Following the recent agreement between Irdeto and Alibaba Cloud to secure OTT services in China, Firth asked Ronald Peters of Irdeto what the region can learn from the company’s global experience.
While rights holders are deploying watermarking technologies to protect their content, they need to recognise that the pirate is a competitor Ronald Peters, Segment Manager, Irdeto
On the increasing integration of social media platforms in content production, Peters said: “Social media was considered a separate stream until a few years ago. When the audiences started to build, production houses began to integrate social media in their operations, allowing for easy scalability of operations. The move to the cloud on the part of broadcasters and content providers is also a move in the right direction. Ten years ago, these very entities were investing in their own CDNs, and now fortunately they are looking at providers such as AWS, among others, to concentrate on their core competencies.”
The 20-minute episodes of WWEs Mixed Match Challenge on Facebook reflect a contemporary approach to production, with elements tailored for mobile consumption and social interaction, including the ability for fans to engage with the stars during the show. Firth asked Akkad and Nohra how the partnership between WWE and Facebook got off the ground.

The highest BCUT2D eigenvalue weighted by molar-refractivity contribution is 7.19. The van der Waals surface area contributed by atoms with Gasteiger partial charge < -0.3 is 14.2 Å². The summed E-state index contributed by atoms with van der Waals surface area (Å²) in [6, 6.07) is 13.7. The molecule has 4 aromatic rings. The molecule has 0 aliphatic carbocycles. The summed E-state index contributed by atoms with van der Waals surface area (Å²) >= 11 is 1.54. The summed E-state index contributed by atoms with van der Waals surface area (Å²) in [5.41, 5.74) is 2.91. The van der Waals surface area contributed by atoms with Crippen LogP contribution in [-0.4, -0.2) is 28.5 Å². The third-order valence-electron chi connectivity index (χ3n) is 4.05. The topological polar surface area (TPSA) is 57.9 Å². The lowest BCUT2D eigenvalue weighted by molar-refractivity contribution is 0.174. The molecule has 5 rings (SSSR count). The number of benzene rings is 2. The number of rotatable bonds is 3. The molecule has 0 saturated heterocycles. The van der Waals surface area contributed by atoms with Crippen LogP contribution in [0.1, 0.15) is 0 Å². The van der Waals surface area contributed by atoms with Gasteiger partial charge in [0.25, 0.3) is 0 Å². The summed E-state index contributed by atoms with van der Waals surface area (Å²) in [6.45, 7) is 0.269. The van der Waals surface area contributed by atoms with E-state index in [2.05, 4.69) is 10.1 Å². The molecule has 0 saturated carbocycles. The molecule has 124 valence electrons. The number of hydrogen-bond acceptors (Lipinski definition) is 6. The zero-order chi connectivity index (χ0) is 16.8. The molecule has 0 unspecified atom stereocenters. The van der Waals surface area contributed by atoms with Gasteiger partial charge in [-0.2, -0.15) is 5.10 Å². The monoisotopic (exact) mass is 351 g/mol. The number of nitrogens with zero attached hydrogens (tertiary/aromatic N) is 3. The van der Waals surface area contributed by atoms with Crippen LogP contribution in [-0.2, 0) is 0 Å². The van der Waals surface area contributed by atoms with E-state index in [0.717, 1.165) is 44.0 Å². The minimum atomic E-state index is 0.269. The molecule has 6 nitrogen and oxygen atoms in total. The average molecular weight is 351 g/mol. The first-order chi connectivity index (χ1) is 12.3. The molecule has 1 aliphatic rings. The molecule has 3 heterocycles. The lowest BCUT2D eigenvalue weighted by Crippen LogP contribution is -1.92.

Highlighting the synergy between the two in terms of their objectives as key, Akkad of Facebook said:
“WWE has a massive following and performs well on social media. With their progressive digital-first approach, we were keen on getting their content. The whole partnership started with superstars doing live events with influencers. We then saw the opportunity to promote attendance to events and act as a funnel for people interested in merchandising. Similarly, with the La Liga rights for India, we are producing content with Mediapro. We are not reinventing anything. We are creating new opportunities for existing broadcasters.”
Nohra revealed that WWE produced 1,500 hours of original content in 2017 and the vast majority of the five billion video views in that year came from social and digital viewership. He said: The way we look at content is whether it serves reach, engagement and economics, and based on that we decide on the distribution platform. At the heart of our tiered-content strategy is PTV which is the most profitable platform for the monetisation of our flagship shows Raw and SmackDown, for which five hours of original programming is produced a week. In addition, we also have reality series and documentaries.